HA Perspective [by Andrew Sangster]: The old joke runs that it is tough to make predictions, especially about the future (usually attributed to baseball player Yogi Berra). But economic models are notoriously prone to missing when there is a change in the direction of trend lines.
Despite all sorts of sophisticated ways of adjusting models, they remain susceptible to amplifying historic trends and missing the change in direction.
The PWC outlook makes for gloomy reading. It looks like a realistic assessment for the whole of 2021 but this could well disguise the reality of what it will be like trading. To use another old joke, if you put one had in the oven and one had in the freezer you may on average be at exactly the right temperature but it will be distinctly uncomfortable.
And so this might be for next year. The freezing part will be the first few months in the run-up to Easter when we are likely to still have social distancing and many other formal and informal restrictions. As this ends – which won’t be a dramatic Champagne-popping moment but rather a gradual easing – then the economy will splutter back to life. And at the end of the year, the economy could well be red-hot.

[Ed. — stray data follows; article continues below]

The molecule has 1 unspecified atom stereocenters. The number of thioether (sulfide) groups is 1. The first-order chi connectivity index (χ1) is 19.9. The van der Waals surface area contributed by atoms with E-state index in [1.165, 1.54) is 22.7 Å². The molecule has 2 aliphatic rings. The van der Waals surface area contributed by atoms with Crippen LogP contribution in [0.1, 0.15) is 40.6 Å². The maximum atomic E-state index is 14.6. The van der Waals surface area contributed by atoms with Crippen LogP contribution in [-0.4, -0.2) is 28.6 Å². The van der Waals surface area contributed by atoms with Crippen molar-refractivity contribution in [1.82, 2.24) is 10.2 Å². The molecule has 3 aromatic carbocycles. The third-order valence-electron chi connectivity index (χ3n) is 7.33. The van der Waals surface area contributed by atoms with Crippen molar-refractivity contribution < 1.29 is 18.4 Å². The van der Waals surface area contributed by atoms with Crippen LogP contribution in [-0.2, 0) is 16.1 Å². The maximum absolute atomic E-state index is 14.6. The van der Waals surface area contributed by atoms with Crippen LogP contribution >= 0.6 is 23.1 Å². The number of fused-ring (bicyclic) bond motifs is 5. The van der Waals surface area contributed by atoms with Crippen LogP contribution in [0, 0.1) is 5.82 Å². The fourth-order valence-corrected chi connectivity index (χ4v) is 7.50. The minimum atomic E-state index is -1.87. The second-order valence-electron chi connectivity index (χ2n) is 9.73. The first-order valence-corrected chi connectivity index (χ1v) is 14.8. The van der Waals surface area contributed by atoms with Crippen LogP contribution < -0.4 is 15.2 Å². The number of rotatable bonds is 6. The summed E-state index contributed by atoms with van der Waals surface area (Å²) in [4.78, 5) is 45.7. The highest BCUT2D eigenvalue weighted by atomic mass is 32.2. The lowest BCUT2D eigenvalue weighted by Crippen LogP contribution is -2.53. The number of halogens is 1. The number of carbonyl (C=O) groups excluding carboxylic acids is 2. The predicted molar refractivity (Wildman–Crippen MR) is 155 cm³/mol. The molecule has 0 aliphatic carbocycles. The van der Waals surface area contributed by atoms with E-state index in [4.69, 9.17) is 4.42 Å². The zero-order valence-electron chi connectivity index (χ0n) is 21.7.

According to Goldman Sachs, the recovery is going to be robust. In the Euro area, GDP will be 5.3% higher by the end of next year. In the UK, 6.1% higher (although 2020 sees a drop of 10.5% against 7.2% for the eurozone). By 2022, we are roaring back to health – the roaring twenties – with GDP growth of 4.3% in the eurozone and 7.3% in the UK.
These forecasts are significantly more bullish than consensus – this has euro area growth in 2022 at 2.6% and UK at 2.9% – and Goldman Sachs (in the form of chief economist Jan Hatzius) admits that it has a much more V-shaped outlook than most.
The forecasts were made before news of the vaccine but after Joe Biden’s move into the Whitehouse largely certain. Biden is generally good news for the economy in that there will be a fiscal stimulus package (larger if the Democrats take the Senate on 5th January in the run-offs) and he is generally good news for the travel business in favouring more open borders.
Hatzius and team, in a note to clients dated 7th November, said: “As the population builds immunity to the virus in the spring and summer, we expect economic activity to rebound sharply in depressed sectors such as travel, accommodation and food services.”
Perhaps the most bullish part of the commentary was: “Our preliminary takeaway is that the pandemic recession has not only caused less scarring than widely anticipated but might actually have jolted the economy’s dynamism to some degree.”
It might be a long road but if the optimism at Goldman Sachs is right, we will have good transportation to whisk along it quickly.

Share →